Are you looking for an amazing weekend in Durham, England? From visiting Durham Cathedral to High Force Waterfall, here’s how to spend 3 days in Durham!
Durham is one of those places that should be on everyone’s UK bucket list.
Firstly, Durham City has this magical charm rarely found in other places. From walking the time-worn cobblestone streets to exploring the cloisters of Durham Cathedral, you can almost feel history all around you. That’s why some scenes from some of the blockbuster Harry Potter movies were filmed here!
Then, outside of the city, the country of Durham has so much to offer on a weekend away. From beautiful beaches to cracking castles to stunning waterfalls, there really is something for everyone.
One of the things I loved about Durham was you could be hiking in the heart of the countryside one morning, then be having lunch on the beach in the afternoon. That’s what UK staycations are all about.
So, if you’re looking at spending a weekend in Durham, this is the blog post for you. From where to eat to some unique accommodation options, this is my guide to Durham.
Just get ready to visit one of the most beautiful places in the UK – you’re going to absolutely love it here.
Where is Durham in England?
Okay, so let’s try and clear up a few things first.
Technically, there are three Durham’s in the world. There is Durham in North Carolina in the United States, which is named after the county of Durham in the UK, and the capital of that is Durham City.
Essentially, the city of Durham is found in the county. Throughout this blog post I’ll make sure which one I’m talking about (not the one in America, obviously).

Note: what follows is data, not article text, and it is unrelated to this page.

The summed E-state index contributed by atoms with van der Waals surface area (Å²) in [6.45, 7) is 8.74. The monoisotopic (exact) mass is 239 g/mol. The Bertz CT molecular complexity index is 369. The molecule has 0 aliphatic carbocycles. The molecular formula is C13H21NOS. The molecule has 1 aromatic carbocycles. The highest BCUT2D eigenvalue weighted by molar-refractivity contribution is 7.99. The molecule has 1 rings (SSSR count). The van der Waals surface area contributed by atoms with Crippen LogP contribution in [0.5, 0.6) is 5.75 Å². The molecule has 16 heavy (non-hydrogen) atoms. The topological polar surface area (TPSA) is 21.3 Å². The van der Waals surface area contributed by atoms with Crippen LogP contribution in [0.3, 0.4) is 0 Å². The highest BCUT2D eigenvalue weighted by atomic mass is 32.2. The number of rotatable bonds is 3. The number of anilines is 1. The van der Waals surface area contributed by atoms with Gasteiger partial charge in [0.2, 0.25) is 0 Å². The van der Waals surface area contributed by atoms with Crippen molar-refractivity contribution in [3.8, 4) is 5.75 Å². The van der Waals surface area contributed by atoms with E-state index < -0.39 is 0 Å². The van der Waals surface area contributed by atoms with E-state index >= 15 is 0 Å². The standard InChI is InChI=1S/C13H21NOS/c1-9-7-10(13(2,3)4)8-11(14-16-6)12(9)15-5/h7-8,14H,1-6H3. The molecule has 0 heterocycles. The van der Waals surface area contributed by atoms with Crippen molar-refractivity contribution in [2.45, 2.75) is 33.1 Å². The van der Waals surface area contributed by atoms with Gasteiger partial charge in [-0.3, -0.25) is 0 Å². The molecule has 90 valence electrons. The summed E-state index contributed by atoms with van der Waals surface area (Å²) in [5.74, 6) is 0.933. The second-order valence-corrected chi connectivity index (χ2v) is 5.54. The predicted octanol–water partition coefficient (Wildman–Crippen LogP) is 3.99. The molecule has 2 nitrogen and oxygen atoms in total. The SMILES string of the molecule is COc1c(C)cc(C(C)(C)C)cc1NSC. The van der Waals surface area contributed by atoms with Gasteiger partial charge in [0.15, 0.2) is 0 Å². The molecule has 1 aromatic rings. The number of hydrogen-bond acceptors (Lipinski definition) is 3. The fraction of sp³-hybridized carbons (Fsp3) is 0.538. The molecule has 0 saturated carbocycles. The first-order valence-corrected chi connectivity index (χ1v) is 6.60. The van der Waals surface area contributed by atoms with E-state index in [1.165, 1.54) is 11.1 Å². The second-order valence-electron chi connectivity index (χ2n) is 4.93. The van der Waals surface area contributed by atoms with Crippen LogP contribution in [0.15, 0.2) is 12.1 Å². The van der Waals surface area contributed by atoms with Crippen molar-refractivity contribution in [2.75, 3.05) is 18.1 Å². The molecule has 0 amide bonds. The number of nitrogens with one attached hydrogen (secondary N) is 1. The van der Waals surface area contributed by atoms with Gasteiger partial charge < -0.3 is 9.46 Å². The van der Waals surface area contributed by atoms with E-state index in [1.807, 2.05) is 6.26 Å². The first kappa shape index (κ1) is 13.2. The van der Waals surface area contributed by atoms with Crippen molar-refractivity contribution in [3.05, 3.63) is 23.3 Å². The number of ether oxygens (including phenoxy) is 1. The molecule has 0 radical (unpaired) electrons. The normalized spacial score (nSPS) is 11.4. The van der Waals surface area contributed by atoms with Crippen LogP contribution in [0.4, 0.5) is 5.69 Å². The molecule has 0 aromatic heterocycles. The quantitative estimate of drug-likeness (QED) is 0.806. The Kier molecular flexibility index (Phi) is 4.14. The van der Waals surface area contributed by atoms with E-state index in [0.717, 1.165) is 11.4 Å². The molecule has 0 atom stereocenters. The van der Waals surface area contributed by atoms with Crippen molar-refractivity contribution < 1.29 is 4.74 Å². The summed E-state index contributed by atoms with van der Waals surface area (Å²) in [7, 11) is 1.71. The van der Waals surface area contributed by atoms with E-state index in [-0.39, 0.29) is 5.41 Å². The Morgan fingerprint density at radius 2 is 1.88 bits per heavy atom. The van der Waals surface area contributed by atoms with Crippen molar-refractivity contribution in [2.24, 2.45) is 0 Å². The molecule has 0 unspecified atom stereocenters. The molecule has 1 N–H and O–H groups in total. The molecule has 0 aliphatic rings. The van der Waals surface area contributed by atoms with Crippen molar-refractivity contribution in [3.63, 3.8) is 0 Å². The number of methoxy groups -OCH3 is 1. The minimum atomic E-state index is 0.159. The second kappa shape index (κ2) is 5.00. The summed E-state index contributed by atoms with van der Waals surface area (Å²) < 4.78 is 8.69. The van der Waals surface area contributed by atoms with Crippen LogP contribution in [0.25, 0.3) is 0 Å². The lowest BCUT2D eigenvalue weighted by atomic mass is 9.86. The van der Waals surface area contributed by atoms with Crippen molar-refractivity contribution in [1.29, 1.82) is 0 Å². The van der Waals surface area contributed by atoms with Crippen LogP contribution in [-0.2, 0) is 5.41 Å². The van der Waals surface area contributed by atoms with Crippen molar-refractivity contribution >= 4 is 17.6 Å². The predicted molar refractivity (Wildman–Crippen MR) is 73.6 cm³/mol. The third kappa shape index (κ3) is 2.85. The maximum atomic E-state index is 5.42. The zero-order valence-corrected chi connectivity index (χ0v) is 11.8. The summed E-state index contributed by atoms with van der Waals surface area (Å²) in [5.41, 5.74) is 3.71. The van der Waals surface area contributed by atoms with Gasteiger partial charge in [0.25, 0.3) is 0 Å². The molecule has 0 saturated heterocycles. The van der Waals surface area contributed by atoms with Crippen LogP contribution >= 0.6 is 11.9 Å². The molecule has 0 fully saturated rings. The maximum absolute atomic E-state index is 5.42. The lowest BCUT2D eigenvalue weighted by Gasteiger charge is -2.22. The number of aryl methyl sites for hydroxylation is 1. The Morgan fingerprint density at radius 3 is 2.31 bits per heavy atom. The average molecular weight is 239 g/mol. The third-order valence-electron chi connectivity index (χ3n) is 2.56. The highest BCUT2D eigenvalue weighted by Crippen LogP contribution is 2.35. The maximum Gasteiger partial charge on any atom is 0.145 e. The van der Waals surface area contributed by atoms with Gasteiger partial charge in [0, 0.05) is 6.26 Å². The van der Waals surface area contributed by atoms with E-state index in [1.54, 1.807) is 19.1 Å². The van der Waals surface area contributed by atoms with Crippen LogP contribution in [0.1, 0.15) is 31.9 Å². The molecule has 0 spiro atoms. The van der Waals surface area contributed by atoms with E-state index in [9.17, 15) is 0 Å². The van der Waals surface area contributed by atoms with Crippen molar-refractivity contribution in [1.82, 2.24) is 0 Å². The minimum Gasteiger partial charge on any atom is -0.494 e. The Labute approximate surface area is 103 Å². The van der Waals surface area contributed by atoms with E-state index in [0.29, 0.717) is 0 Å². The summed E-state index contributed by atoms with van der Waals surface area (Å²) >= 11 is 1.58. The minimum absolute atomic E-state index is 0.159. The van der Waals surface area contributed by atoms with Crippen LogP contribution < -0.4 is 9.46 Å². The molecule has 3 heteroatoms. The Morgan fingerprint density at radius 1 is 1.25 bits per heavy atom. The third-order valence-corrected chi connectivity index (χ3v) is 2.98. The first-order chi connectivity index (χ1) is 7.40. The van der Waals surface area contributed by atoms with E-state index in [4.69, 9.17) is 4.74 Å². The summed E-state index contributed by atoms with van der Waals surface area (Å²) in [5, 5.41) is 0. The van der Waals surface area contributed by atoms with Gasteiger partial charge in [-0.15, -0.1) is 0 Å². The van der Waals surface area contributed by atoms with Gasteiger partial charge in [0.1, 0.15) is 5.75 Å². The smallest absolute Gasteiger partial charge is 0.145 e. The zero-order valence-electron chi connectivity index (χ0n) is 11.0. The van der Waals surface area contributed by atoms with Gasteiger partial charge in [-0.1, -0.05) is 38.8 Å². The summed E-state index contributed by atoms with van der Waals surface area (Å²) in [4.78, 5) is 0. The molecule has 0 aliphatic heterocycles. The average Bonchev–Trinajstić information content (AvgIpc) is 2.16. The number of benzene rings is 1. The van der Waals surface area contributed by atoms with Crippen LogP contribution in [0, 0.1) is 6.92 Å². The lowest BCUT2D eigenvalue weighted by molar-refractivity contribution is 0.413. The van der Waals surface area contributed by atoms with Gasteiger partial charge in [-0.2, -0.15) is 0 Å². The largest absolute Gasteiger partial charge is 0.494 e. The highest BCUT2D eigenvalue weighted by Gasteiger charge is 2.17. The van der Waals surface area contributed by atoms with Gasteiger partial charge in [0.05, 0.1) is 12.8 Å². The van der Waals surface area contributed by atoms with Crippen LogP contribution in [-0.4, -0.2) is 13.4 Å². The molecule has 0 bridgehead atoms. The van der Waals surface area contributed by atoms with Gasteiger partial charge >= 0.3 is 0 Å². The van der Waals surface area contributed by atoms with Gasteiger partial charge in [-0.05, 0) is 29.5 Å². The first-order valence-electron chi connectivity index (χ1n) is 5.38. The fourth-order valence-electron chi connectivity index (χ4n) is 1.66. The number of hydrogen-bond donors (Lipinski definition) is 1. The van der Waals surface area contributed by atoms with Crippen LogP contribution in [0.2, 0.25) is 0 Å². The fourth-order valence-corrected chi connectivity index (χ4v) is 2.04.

Anyway, Durham is found in the north-east of England. It’s close to Newcastle and Northumberland, and then you’ve got Scotland above that.
Coming from London, it’s actually quicker than you might think. The train from London Kings Cross to Durham City takes less than 3 hours, so it’s a lot quicker than going somewhere like Cornwall for your UK holiday.
As we wanted to explore the county for a weekend away, we also hired a car in Durham, but we spent a morning in Durham City first (more on that below).
So, if you’re looking at spending 3 days in Durham, here’s what you should get up to.
Day 1 in Durham City
Go for a riverside walk
I’d never been to Durham City before so I was really excited to have a wander around and get a feel for the place first.
One of the most famous views of the city is from the River Wier looking up at Durham Cathedral. It’s such an iconic view, and it really sets the scene for your Durham weekend.
One of the things I loved about the riverside walk is often you’ll find rowers on the river. As a historic University City, encircled by a river, rowing is a popular sport with students, and I really enjoyed seeing some of them practicing.
Climb to the top of Durham Cathedral
Durham Cathedral is one of the oldest churches in the UK which was first built in 1093. It was also one of the first buildings to be inducted into the UNESCO World Heritage Site list in 1986. This was the same time the Taj Mahal was inducted too, so historically it’s a very important building.
As you can imagine, the architecture is just stunning. When you stand at the back of the cathedral, there are all these beautiful lines of symmetry wherever you look.
Being a massive Harry Potter fan, my favourite spot was the cloisters. This location was used as the quadrangle in Hogwarts for the films. Also, the Chapter House is the setting for Professor McGonagall’s classroom too.
One of the things I’d really recommend doing at Durham Cathedral is climbing the 325 steps to the top of the tower. As you can imagine, it’s a bit of a calf burner walking all those steps, but the views from the top are just incredible.
From here you can see Durham Castle (which is next to the cathedral), and the famous Durham Viaduct. There are lots of information plaques on other buildings in the area too.
Tickets to climb to the top of the tower are £5.50 per adult (children aged 8-17 cost £2.50), and you have to book onto a specific timed slot beforehand.
Entry into Durham Cathedral itself is free, though of course donations are always welcome.
Eat at the Cellar Door